Having determined the future state, you can identify the gap between how your software is working now and how it’s supposed to work eventually. At this point, you can consider modernization strategy, architecture, infrastructure, etc. That’s also the moment for meticulous planning regarding the timeline and budget to put your vision into a more realistic and practical perspective. All these factors will be the basis for drafting a roadmap.
Considering how complex the modernization process might be, we’d recommend starting the transition gradually and abandon the “all at once” attitude. As mentioned in the previous paragraph, the plan should include milestones, critical points, and deadlines. It’s worth enriching the list with KPIs you’d like to achieve with each step to have a precise picture of where you’d like to be. This is how you’re going to confirm what the missing pieces of the puzzle are.
A reasonable division of the process into smaller steps is also a good foundation for identifying the priorities and differentiating them from the “extra” or less crucial elements. This, on the other hand, enables you to set aside a particular budget for the whole endeavor and carefully plan the timeline for changes. You may want to ask yourself the following questions:
- Which aspects are critical to your daily operations?
- Which areas are the most problematic?
- Which changes will take the most time and which will be quicker to implement?
- Which changes will be the most disturbing for the company’s functioning?
Together with your team, try to prepare technical and operational recommendations to make the transition as smooth as possible. The tech research should constitute an important part of this step – based on it, you’ll determine the best stack for your system and needs. Depending on the current requirements, you may consider introducing cloud solutions, microservices, automation, more scalable programming languages in their most updated versions, extra security measures, etc.
When deciding on the final state of your software, you need to make sure it’s going to be supported and easily integrated with external systems, enabling your company to grow further. Drawing a clear picture of what you’re after allows you to choose the best modernization strategy: lift&shift, refactoring, or a complete rewrite.
The choice should be made bearing in mind timelines, finances, and technical and operational factors. Each company is unique, which is why there’s often a need for a tailor-made approach.
We’re all in this together: getting the stakeholders on board
Last but not least, changes related to software modernization usually concern a huge number of individuals and directly impact the whole company’s operations. For this reason, it’s important to raise awareness and explain to different stakeholders what the process will look like, why it will happen in the first place, and what it will lead to. After all, transparency is key! This way, you ensure the stakeholders are on the same page with you and support the ongoing activities.
The changes usually concern the board, the users, and the tech team. Their needs and tasks differ significantly, which means you need to adjust your approach depending on who you’re talking to.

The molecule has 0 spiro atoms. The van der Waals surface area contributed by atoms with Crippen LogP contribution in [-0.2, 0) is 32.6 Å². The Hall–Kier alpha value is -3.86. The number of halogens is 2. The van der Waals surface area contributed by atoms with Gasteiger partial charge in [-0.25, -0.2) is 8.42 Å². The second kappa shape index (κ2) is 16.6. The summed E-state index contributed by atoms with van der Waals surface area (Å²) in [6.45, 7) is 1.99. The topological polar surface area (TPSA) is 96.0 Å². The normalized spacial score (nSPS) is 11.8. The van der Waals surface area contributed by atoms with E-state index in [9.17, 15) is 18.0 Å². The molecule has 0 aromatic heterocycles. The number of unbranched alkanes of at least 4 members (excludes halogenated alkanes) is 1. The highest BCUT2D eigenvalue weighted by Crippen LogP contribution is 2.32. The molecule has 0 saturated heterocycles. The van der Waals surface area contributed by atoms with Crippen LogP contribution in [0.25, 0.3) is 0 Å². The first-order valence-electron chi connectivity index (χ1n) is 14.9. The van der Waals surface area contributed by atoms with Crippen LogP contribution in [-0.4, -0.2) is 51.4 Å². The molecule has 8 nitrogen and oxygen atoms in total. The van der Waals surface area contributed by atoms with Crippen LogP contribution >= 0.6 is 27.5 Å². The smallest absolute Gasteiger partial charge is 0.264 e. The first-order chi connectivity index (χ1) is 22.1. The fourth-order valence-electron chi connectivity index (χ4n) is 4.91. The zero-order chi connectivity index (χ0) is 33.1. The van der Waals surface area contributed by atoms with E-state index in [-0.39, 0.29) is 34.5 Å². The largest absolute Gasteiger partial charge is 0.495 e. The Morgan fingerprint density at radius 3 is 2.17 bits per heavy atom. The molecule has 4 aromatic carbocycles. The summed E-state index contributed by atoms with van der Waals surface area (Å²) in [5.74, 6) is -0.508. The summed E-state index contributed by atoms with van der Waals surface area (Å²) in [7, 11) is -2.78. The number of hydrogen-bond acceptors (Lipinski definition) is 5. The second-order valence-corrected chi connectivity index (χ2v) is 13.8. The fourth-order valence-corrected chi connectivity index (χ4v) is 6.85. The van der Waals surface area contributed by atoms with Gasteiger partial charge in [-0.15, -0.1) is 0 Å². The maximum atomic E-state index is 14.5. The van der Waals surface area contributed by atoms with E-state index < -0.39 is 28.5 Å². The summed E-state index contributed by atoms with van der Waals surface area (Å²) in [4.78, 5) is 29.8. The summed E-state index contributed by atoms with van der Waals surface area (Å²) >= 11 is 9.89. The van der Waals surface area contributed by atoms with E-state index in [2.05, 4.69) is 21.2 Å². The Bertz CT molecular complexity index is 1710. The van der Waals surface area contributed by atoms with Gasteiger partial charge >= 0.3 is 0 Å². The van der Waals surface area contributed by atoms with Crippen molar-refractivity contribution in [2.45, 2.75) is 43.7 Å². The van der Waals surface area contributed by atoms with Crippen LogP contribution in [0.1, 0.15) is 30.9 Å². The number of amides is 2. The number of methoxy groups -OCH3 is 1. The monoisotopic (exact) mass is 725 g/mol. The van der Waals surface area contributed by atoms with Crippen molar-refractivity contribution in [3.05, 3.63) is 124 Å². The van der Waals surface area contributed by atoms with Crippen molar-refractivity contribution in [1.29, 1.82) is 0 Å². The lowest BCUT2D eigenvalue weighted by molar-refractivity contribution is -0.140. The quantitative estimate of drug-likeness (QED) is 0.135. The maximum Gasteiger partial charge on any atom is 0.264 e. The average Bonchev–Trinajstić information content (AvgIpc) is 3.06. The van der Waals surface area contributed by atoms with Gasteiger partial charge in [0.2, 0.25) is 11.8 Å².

End users of the modernized software
The group that is the most affected by the software are its end users. When significant changes to the current system are just around the corner, they might become anxious or afraid. Why is that? The lack of control and information makes users insecure about the future that will bring something new. And new isn’t always better – people like their routines and sometimes find it hard to adjust. The whole situation may impact their performance, cause frustration and distrust. If people are scared, they don’t tend to collaborate either, leading to delays in the process. It doesn’t sound great, does it?
To avoid disturbance among the users, keep the communication around the changes straightforward from the very beginning. Make sure to uncover, acknowledge, and address their fears. To do that, present relevant information and benchmarks – this way, people will understand what’s going on and start to feel comfortable in the new environment. Then, implement human-centered management methodologies to achieve a smooth transition and ensure a high level of wellbeing. An open discussion allowing users to express their doubts or suggestions may work wonders – this way, everyone feels like they’re an active participant able to impact the process.
Kotter’s 8 Step Model of Change can help you tame the fears and neutralize the sense of danger in software modernization
The board and C-level executives
With the management board, it might be beneficial to use the language of benefits. Convincing the board should be the core driver of business value. Build a strong need for change among them and show them the gains and opportunities that arise from software modernization, especially finances and time. Focus not only on long-term goals but also on quick wins to build up their motivation and interest.
The in-house project team
Finally, software modernization should be performed in close collaboration with the technical team. By consulting the current issues with the specialists, you can draw a reasonable roadmap and choose the most suitable tools for the job. Their hard work and expertise contribute to the overall modernization success, which entails better efficiency, easy integration with modern solutions, faster deployment, higher code quality, and improved security.
Convincing others to participate in a new challenge is never easy. Feel free to look at our guide to getting all the stakeholders on board when beginning the modernization journey.
Software modernization readiness checklist
Together, we’ve taken a look at some of the factors to keep in mind when starting the software modernization process. Let’s summarise the most crucial ones confirming your company is ready for action.
You’ve done your research, you’ve analyzed the current situation, and made a clear list of objectives to achieve. Still not sure if it’s the right time to begin the modernization journey?
Do you think seriously about software modernization? See how we helped businesses like yours streamline their software towards business growth!